Happy Birthday, Blade Runner

Blade-Runner-movie-posterForty years ago today, Blade Runner was released in America- June 25th, 1982. Obvious things spring to mind; forty years is so long ago, it just makes me feel dismayed thinking that Blade Runner is forty years old. I suppose I should add the caveat that my own 40th Blade Runner anniversary is a few months away yet- thanks to the gradual roll-out of films back then (hey, they used expensive ancient-tech film prints in bulky reels in those ancient times) Blade Runner, barring press screenings and a fabled preview screening by Starburst magazine, didn’t make it to UK cinemas until September that year (I first watched it on September 12th, 1982 in the old ABC in town). But anyway, film anniversaries always fall on when they were first released in the US, for obvious reasons, so today it is.

I know what 4K disc I’ll be spinning up tonight, then…

Forty years, though. Ridley was 44 when Blade Runner was released- he’s 84 now, how old does he feel this morning? Mind, poor old Vangelis is gone, recently passed away. Still can’t get over that, every time I play his music it feels a little different, somehow; only the other night I had a relaxed hour or so and listened to his albums China and See You Later, the latter of course featuring Memories of Green, that was used on the Blade Runner soundtrack (always amazes me how that track, recorded a few years before, fits the film like a glove and set the tone for the whole score). Its inevitable of course as so many years pass that so many of the people who made Blade Runner -who would generally be middle-aged at the time anyway- would pass away, leaving behind a fragment of celluloid immortality as films do, over time.  So many of the actors have gone; Rutger Hauer, Brion James, Bob Okazaki, Kimiko Hiroshige, Hu Pyke, Morgan Paull,  while behind-the-camera staff like Jordan Cronenweth, Syd Mead,  Lawrence G. Paull, Terry Rawlings and Douglas Trumbull have gone. Anybody else getting depressed yet?

Well, that’s what forty years will do. Eventually Blade Runner will leave us all behind, like old classics do such as the original King Kong. Films are Forever. Well, as long as they are restored and digitised I guess. Makes me think of original author Philip K Dick’s description of kipple, which represented entropy in Do Androids Dream of Electric Sheep: “No one can win against kipple, except temporarily and maybe in one spot, like in my apartment I’ve sort of created a stasis between the pressure of kipple and nonkipple, for the time being. But eventually I’ll die or go away, and then the kipple will again take over. It’s a universal principle operating throughout the universe; the entire universe is moving toward a final state of total, absolute kippleization.”

That’s all of us, eventually: Kipple. I need a drink. Where’s my Blade Runner-inspired whiskey glass? Happy birthday, Blade Runner.


5 thoughts on “Happy Birthday, Blade Runner

    1. You cannot imagine what the impact of that film was like back in 1982.There had been nothing else like it; the sophistication of its design, visuals, the Vangelis score. Mind, same is true of Star Wars back in 1977 (or 1978 here in the UK), that Star Destroyer passing overhead was just jaw-dropping, and that lovely Williams music… So few films today have that kind of impact. Maybe Avatar with its 3D was the last one, but it was a lousy movie other than the ‘wow’ of the 3D.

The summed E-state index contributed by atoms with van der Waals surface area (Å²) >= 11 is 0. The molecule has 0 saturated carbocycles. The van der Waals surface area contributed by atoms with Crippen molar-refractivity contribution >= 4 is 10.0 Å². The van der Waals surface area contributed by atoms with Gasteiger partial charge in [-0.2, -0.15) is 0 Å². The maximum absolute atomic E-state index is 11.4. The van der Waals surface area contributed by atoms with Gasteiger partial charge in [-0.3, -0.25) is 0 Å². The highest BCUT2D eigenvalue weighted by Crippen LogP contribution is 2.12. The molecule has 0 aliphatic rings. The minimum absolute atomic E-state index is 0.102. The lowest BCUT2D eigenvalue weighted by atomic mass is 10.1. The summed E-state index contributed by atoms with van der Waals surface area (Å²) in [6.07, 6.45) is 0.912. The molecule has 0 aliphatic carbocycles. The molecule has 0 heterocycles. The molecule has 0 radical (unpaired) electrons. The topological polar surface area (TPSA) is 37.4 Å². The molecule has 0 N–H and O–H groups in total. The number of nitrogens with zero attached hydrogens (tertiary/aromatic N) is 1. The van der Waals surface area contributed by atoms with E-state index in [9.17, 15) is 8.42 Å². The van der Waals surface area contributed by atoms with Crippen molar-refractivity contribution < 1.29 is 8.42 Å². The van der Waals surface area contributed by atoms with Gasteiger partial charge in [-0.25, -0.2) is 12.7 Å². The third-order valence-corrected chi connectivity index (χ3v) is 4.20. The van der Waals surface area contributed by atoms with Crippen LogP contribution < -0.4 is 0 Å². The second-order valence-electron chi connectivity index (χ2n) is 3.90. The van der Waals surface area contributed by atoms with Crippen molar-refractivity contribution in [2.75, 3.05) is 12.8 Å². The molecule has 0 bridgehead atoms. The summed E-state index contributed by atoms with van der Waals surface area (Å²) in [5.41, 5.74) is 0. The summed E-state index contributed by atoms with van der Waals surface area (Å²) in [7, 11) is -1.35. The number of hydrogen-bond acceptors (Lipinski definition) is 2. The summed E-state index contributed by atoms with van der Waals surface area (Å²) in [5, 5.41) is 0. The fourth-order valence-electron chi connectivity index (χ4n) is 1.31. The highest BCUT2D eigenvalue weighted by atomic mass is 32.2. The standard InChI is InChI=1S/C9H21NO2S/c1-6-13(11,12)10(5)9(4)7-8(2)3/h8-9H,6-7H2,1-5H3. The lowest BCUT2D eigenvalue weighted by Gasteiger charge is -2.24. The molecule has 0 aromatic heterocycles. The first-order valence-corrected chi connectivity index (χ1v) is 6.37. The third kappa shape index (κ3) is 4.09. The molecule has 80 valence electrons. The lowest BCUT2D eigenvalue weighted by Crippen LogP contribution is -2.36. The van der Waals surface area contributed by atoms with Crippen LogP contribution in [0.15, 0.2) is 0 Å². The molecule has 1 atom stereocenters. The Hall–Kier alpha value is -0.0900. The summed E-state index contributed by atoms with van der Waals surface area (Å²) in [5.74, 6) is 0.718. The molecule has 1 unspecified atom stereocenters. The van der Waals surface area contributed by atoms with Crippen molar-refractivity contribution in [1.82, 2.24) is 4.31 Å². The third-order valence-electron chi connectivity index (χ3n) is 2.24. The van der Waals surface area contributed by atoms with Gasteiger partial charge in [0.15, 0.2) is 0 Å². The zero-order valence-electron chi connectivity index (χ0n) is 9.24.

1. I’m long overdue a rewatch of both this and its sequel — I think they were some of the first tiles I (re)bought after I went 4K, but I haven’t spun either of those discs yet.

    As for the passage of time… someone pointed out fairly recently that Star Wars is 45 years old, which to The Kids Of Today is roughly equivalent to how old King Kong was when Star Wars came out. Or that the gap between Return of the Jedi and The Phantom Menace (16 years) is less than between the end of the prequels and Obi-Wan! (People often seem to use Star Wars as a reference for these things…) Time is crazy like that. And all very relative, of course.

    1. I’m constantly amazed how many re-releases Blade Runner managed to get, even in the same format – several VHS releases, DVD releases (I bought two of the Directors Cut having been assured one was better than the other), Blu-ray releases (I lost count), and now the 4K format has had various steelbooks etc. Somebody, somewhere must have every release for their respective country but that’s not me – I love the film and its my favourite but my Common Sense Gene kicked in awhile ago (funny how so many collectors appear to be CSG deficient).

      This set doers look like its had some care given it but its only got the one cut of the film and is minus, far as I can tell, any special features or other cuts, which in the case of Blade Runner is a shocking oversight. I dare say the disc is the same as the current one (no original audio track) with commentaries but all the same, its pretty lacklustre. So an easy pass for me, but no doubt why that 40th Anniversary hasn’t been celebrated; this edition was already in the planning stages.

      I wonder if we’ll still have physical formats when the 50th Anniversary comes around?

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